Animals ◽  
2022 ◽  
Vol 12 (2) ◽  
pp. 149
Haibo Fu ◽  
Wenjing Li

The division of hard and soft feces is an effective digestion strategy in the order Lagomorpha. Although previous studies have reported that hard and soft feces differ in morphology and component, the discrepancy in the microbiome remains unclear. This study explored the microbiomes of hard and soft feces in plateau pikas by sequencing the V3 and V4 regions of 16S rDNA. We found that hard feces harbored higher Firmicutes, while soft feces harbored higher Akkermansia. Increased rare bacterial taxa were observed in hard feces compared with soft feces. Moreover, hard and soft feces displayed a greater difference in terms of core operational taxonomy units (OTUs) compared to the total OTUs. The soft feces showed enhancements in all predicted Kyoto Encyclopedia of Genes and Genomes (KEGG) functions, indicating an advancing microbial metabolism compared to hard feces. The significantly upregulated pathways in soft feces were mainly enriched in metabolism of energy and carbohydrate, glycan biosynthesis, cofactors and vitamins, and amino acids—all of which are associated with increased contents of microbial proteins, vitamins, and short-chain fatty acids. Our study reports, for the first time, the differential microbiomes between hard and soft feces of pikas and provides direction for the future studies on cecotrophy.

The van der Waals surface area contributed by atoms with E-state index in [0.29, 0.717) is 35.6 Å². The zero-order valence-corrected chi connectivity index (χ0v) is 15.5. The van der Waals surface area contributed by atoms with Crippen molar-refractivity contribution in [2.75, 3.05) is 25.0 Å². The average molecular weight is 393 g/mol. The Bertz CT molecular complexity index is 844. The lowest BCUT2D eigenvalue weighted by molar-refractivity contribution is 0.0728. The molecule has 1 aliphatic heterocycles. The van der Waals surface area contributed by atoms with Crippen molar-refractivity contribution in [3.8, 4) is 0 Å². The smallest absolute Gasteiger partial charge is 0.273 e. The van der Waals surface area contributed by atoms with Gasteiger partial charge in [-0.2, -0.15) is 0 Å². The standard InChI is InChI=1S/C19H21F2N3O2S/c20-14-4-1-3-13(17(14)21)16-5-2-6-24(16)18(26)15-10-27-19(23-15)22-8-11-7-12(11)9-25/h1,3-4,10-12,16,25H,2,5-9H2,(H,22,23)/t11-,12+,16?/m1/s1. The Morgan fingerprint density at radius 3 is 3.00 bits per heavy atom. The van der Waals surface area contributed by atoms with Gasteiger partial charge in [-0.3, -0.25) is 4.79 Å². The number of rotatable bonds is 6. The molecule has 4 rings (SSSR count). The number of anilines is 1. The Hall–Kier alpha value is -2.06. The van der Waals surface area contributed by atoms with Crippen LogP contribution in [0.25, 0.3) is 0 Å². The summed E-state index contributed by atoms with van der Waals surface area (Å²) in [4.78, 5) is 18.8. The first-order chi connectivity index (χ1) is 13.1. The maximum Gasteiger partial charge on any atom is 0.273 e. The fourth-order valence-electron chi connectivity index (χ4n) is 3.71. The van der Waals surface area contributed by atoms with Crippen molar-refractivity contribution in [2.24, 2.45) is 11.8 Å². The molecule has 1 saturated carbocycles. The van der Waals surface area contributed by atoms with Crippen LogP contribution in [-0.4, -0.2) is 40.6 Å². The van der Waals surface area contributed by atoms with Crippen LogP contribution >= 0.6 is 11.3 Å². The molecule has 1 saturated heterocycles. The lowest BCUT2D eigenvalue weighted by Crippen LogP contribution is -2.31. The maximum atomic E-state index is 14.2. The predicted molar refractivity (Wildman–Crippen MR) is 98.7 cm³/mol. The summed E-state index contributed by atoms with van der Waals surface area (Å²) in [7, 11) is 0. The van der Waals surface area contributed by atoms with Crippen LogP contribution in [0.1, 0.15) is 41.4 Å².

BMC Neurology ◽  
2022 ◽  
Vol 22 (1) ◽  
Gang Wu ◽  
Zhengli Jiang ◽  
Yaling Pu ◽  
Shiyong Chen ◽  
Tingling Wang ◽